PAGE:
News February 11, 2021 – Updated on February 15, 2021 Uzbek blogger facing possible 10-year jail term May 11, 2021 Find out more New press freedom predators elected to UN Human Rights Council News Follow the news on Uzbekistan Updated 15/02: Otabek Sattoryi was fined 9,8 millions of sums (approximately 770 euros) for “slander” and “insult”. He is still in jail, waiting for his trial on the charge of “extortion”. He risks 10 years in prison.Reporters Without Borders (RSF) condemns the arrest of Otabek Sattoryi, a video blogger based in southeastern Uzbekistan’s Surxondaryo region, and the use of trumped-up criminal charges with the clear aim of silencing his investigative reporting on local corruption.At least ten plainclothesmen were sent to arrest Otabek Sattoryi at his home on 29 January. He was charged three days later with extorting money and robbing mobile phones from “unidentified persons” – charges on which he is facing up to ten years in prison. Organisation October 15, 2020 Find out more Credit : RFE/RL Despite a relative improvement in press freedom since President Islam Karimov’s death four years ago, critical journalists and bloggers are still often imprisoned, and extortion charges are still often used to silence dissent. Uzbekistan is ranked 156th out of 180 countries in RSF’s 2020 World Press Freedom Index. More than six years in prison for Uzbek blogger who covered corruption “This is yet another attempt to silence critical voices in Uzbekistan,” said Jeanne Cavelier, the head of RSF’s Eastern Europe and Central Asia desk. “We firmly condemn the use of fabricated charges with the aim of covering up local corruption, and we call on the authorities to release this blogger at once and to drop all proceedings against him.” Sattoryi is the founder and editor of the YouTube channel Xalq Fikri (People’s Opinion), on which he posts videos about social and economic issues in his region, including corruption. One of his videos was about the eviction of local owners to make way for a shopping mall. Another was about “deals” between the governor and gas suppliers that led to a hike in the price of gas for the general public. One of his latest videos accused the authorities of fabricating criminal charges against bloggers. Sattoryi’s sister, Farangiz Alimova, said she thinks he was arrested for political reasons, because President Shavkat Mirziyoyev is due to visit the region soon. to go further RSF is concerned about the fate of an Uzbek journalist extradited by Kyrgyzstan UzbekistanEurope – Central Asia Condemning abusesProtecting journalistsMedia independence CorruptionImprisonedImpunityCitizen-journalistsFreedom of expression August 26, 2020 Find out more RSF_en UzbekistanEurope – Central Asia Condemning abusesProtecting journalistsMedia independence CorruptionImprisonedImpunityCitizen-journalistsFreedom of expression News News Receive email alerts Help by sharing this information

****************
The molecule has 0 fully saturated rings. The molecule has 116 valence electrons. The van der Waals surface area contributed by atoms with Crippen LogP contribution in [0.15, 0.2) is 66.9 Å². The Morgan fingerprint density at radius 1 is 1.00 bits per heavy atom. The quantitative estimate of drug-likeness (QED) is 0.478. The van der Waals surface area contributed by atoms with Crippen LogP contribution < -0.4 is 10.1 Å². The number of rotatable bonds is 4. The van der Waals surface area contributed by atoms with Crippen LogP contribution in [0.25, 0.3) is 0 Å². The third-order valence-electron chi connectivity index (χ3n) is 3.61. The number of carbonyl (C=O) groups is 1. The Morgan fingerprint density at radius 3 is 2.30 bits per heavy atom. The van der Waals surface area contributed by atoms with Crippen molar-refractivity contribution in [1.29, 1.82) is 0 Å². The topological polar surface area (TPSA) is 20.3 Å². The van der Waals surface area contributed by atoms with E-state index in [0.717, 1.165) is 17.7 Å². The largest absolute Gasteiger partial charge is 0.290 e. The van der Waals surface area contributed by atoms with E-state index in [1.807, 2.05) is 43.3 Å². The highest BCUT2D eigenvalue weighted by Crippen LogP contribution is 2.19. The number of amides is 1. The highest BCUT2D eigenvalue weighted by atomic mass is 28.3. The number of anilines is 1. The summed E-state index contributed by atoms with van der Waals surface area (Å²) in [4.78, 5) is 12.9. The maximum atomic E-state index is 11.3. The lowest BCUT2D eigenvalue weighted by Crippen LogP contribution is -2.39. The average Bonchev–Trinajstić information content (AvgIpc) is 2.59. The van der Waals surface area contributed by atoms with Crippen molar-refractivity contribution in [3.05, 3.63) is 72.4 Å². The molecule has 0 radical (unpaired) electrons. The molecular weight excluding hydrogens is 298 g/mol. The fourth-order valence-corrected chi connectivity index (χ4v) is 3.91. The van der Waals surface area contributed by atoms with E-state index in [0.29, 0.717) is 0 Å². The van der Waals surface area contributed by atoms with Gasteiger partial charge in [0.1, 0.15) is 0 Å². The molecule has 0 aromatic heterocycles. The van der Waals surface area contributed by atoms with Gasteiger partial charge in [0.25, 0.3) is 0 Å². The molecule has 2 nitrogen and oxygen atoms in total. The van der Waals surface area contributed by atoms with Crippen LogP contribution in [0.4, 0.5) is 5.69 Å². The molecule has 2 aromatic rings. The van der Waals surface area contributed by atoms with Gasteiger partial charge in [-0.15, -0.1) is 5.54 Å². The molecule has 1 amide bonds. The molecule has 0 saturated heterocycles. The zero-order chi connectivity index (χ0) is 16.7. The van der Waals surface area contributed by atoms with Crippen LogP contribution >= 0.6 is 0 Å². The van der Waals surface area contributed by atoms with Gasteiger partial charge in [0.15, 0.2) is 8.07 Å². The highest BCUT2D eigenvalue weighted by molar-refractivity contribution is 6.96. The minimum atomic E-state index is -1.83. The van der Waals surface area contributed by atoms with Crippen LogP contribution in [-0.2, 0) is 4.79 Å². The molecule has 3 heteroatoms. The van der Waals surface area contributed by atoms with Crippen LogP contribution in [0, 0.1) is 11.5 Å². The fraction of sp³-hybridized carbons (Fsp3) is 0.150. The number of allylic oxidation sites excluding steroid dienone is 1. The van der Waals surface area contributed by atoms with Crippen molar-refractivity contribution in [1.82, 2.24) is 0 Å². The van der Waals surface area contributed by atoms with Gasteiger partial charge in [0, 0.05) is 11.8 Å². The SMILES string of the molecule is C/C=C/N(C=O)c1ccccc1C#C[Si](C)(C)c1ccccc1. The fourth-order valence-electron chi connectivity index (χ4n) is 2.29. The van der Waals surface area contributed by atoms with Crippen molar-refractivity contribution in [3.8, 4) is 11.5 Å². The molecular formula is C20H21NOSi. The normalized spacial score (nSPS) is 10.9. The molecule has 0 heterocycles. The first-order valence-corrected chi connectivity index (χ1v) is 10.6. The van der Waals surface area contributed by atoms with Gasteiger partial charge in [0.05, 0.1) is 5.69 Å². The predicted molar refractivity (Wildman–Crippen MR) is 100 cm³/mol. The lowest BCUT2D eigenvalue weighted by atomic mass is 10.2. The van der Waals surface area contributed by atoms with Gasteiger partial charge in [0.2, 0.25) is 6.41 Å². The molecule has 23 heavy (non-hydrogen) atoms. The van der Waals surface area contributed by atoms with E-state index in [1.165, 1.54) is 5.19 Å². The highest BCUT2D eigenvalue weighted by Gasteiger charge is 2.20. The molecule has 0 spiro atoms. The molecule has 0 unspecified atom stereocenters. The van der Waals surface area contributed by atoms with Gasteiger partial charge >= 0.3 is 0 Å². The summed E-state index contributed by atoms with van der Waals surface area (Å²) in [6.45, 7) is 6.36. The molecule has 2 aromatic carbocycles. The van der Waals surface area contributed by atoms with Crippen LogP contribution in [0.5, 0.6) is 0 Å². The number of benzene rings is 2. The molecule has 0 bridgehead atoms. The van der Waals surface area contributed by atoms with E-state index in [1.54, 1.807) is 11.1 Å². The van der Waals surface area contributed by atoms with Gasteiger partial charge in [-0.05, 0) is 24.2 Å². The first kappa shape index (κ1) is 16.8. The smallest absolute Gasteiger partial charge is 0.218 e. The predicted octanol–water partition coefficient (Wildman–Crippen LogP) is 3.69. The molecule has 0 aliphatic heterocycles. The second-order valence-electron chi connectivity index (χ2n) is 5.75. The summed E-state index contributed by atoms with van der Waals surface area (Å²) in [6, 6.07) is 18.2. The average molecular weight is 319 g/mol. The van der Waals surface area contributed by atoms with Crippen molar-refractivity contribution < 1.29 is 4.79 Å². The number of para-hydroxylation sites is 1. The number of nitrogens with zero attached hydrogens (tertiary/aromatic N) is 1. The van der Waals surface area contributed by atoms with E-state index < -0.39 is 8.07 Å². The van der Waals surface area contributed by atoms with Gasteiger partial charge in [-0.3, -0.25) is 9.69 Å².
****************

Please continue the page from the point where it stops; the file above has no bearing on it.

Harvard’s Gen Ed curriculum encourages broad and deep examinations of Big Questions New faculty: Jesse McCarthy For decades, there has been evidence that classroom techniques designed to get students to participate in the learning process produces better educational outcomes at virtually all levels.And a new Harvard study suggests it may be important to let students know it.The study, published Sept. 4 in the Proceedings of the National Academy of Sciences, shows that, though students felt as if they learned more through traditional lectures, they actually learned more when taking part in classrooms that employed so-called active-learning strategies.Lead author Louis Deslauriers, the director of science teaching and learning and senior physics preceptor, knew that students would learn more from active learning. He published a key study in Science in 2011 that showed just that. But many students and faculty remained hesitant to switch to it.“Often, students seemed genuinely to prefer smooth-as-silk traditional lectures,” Deslauriers said. “We wanted to take them at their word. Perhaps they actually felt like they learned more from lectures than they did from active learning.”In addition to Deslauriers, the study is authored by director of sciences education and physics lecturer Logan McCarty, senior preceptor in applied physics Kelly Miller, preceptor in physics Greg Kestin, and Kristina Callaghan, now a physics lecturer at the University of California, Merced.The question of whether students’ perceptions of their learning matches with how well they’re actually learning is particularly important, Deslauriers said, because while students eventually see the value of active learning, initially it can feel frustrating.“Deep learning is hard work. The effort involved in active learning can be misinterpreted as a sign of poor learning,” he said. “On the other hand, a superstar lecturer can explain things in such a way as to make students feel like they are learning more than they actually are.”,To understand that dichotomy, Deslauriers and his co-authors designed an experiment that would expose students in an introductory physics class to both traditional lectures and active learning.For the first 11 weeks of the 15-week class, students were taught using standard methods by an experienced instructor. In the 12th week, half the class was randomly assigned to a classroom that used active learning, while the other half attended highly polished lectures. In a subsequent class, the two groups were reversed. Notably, both groups used identical class content and only active engagement with the material was toggled on and off.Following each class, students were surveyed on how much they agreed or disagreed with statements such as “I feel like I learned a lot from this lecture” and “I wish all my physics courses were taught this way.” Students were also tested on how much they learned in the class with 12 multiple-choice questions.When the results were tallied, the authors found that students felt as if they learned more from the lectures, but in fact scored higher on tests following the active learning sessions. “Actual learning and feeling of learning were strongly anticorrelated,” Deslauriers said, “as shown through the robust statistical analysis by co-author Kelly Miller, who is an expert in educational statistics and active learning.”Those results, the study authors are quick to point out, shouldn’t be interpreted as suggesting students dislike active learning. In fact, many studies have shown students quickly warm to the idea, once they begin to see the results. “In all the courses at Harvard that we’ve transformed to active learning,” Deslauriers said, “the overall course evaluations went up.”,Co-author Kestin, who in addition to being a physicist is a video producer with PBS’ NOVA, said, “It can be tempting to engage the class simply by folding lectures into a compelling ‘story,’ especially when that’s what students seem to like. I show my students the data from this study on the first day of class to help them appreciate the importance of their own involvement in active learning.”McCarty, who oversees curricular efforts across the sciences, hopes this study will encourage more of his colleagues to embrace active learning.“We want to make sure that other instructors are thinking hard about the way they’re teaching,” he said. “In our classes, we start each topic by asking students to gather in small groups to solve some problems. While they work, we walk around the room to observe them and answer questions. Then we come together and give a short lecture targeted specifically at the misconceptions and struggles we saw during the problem-solving activity. So far we’ve transformed over a dozen classes to use this kind of active-learning approach. It’s extremely efficient — we can cover just as much material as we would using lectures.”A pioneer in work on active learning, Balkanski Professor of Physics and Applied Physics Eric Mazur hailed the study as debunking long-held beliefs about how students learn.“This work unambiguously debunks the illusion of learning from lectures,” he said. “It also explains why instructors and students cling to the belief that listening to lectures constitutes learning. I recommend every lecturer reads this article.”Dean of Science Christopher Stubbs, Samuel C. Moncher Professor of Physics and of Astronomy, was an early convert. “When I first switched to teaching using active learning, some students resisted that change. This research confirms that faculty should persist and encourage active learning. Active engagement in every classroom, led by our incredible science faculty, should be the hallmark of residential undergraduate education at Harvard.” English and AAAS professor on teaching, his path to academia, and reframing the canon Related Ultimately, Deslauriers said, the study shows that it’s important to ensure that neither instructors nor students are fooled into thinking that lectures are the best learning option. “Students might give fabulous evaluations to an amazing lecturer based on this feeling of learning, even though their actual learning isn’t optimal,” he said. “This could help to explain why study after study shows that student evaluations seem to be completely uncorrelated with actual learning.”This research was supported with funding from the Harvard FAS Division of Science. Intensely personal, yet universal